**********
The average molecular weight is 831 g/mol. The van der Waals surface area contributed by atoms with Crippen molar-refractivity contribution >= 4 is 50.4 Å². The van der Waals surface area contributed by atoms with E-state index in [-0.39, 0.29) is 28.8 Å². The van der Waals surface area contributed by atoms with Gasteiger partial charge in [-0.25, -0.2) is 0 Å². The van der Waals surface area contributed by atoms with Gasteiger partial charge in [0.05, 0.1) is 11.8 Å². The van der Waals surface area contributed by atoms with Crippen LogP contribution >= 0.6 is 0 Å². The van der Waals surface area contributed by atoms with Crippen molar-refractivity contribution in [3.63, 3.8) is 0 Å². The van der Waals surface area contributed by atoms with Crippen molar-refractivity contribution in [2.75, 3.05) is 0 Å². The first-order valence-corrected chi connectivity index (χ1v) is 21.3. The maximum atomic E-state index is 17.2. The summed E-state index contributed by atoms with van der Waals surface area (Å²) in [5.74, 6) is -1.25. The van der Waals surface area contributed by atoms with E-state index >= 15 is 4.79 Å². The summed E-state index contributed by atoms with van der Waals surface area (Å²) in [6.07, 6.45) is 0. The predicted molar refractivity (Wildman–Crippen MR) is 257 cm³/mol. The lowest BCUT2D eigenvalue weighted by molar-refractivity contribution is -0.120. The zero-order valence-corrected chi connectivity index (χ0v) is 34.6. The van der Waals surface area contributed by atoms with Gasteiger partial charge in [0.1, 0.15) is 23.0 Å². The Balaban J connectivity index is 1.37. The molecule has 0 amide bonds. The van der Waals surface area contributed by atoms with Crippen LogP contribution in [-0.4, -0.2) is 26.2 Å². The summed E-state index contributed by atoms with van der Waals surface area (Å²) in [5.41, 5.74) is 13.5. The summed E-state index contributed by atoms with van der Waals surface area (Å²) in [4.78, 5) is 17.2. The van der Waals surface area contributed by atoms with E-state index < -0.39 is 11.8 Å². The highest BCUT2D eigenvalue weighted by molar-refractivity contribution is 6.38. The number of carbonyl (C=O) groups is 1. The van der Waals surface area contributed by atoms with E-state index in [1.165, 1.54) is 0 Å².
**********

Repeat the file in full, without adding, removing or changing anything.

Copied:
The average molecular weight is 831 g/mol. The van der Waals surface area contributed by atoms with Crippen molar-refractivity contribution >= 4 is 50.4 Å². The van der Waals surface area contributed by atoms with E-state index in [-0.39, 0.29) is 28.8 Å². The van der Waals surface area contributed by atoms with Gasteiger partial charge in [-0.25, -0.2) is 0 Å². The van der Waals surface area contributed by atoms with Gasteiger partial charge in [0.05, 0.1) is 11.8 Å². The van der Waals surface area contributed by atoms with Crippen LogP contribution >= 0.6 is 0 Å². The van der Waals surface area contributed by atoms with Crippen molar-refractivity contribution in [3.63, 3.8) is 0 Å². The van der Waals surface area contributed by atoms with Crippen molar-refractivity contribution in [2.75, 3.05) is 0 Å². The first-order valence-corrected chi connectivity index (χ1v) is 21.3. The maximum atomic E-state index is 17.2. The summed E-state index contributed by atoms with van der Waals surface area (Å²) in [5.74, 6) is -1.25. The van der Waals surface area contributed by atoms with E-state index >= 15 is 4.79 Å². The summed E-state index contributed by atoms with van der Waals surface area (Å²) in [6.07, 6.45) is 0. The predicted molar refractivity (Wildman–Crippen MR) is 257 cm³/mol. The lowest BCUT2D eigenvalue weighted by molar-refractivity contribution is -0.120. The zero-order valence-corrected chi connectivity index (χ0v) is 34.6. The van der Waals surface area contributed by atoms with Gasteiger partial charge in [0.1, 0.15) is 23.0 Å². The Balaban J connectivity index is 1.37. The molecule has 0 amide bonds. The van der Waals surface area contributed by atoms with Crippen LogP contribution in [-0.4, -0.2) is 26.2 Å². The summed E-state index contributed by atoms with van der Waals surface area (Å²) in [5.41, 5.74) is 13.5. The summed E-state index contributed by atoms with van der Waals surface area (Å²) in [4.78, 5) is 17.2. The van der Waals surface area contributed by atoms with E-state index < -0.39 is 11.8 Å². The highest BCUT2D eigenvalue weighted by molar-refractivity contribution is 6.38. The number of carbonyl (C=O) groups is 1. The van der Waals surface area contributed by atoms with E-state index in [1.165, 1.54) is 0 Å².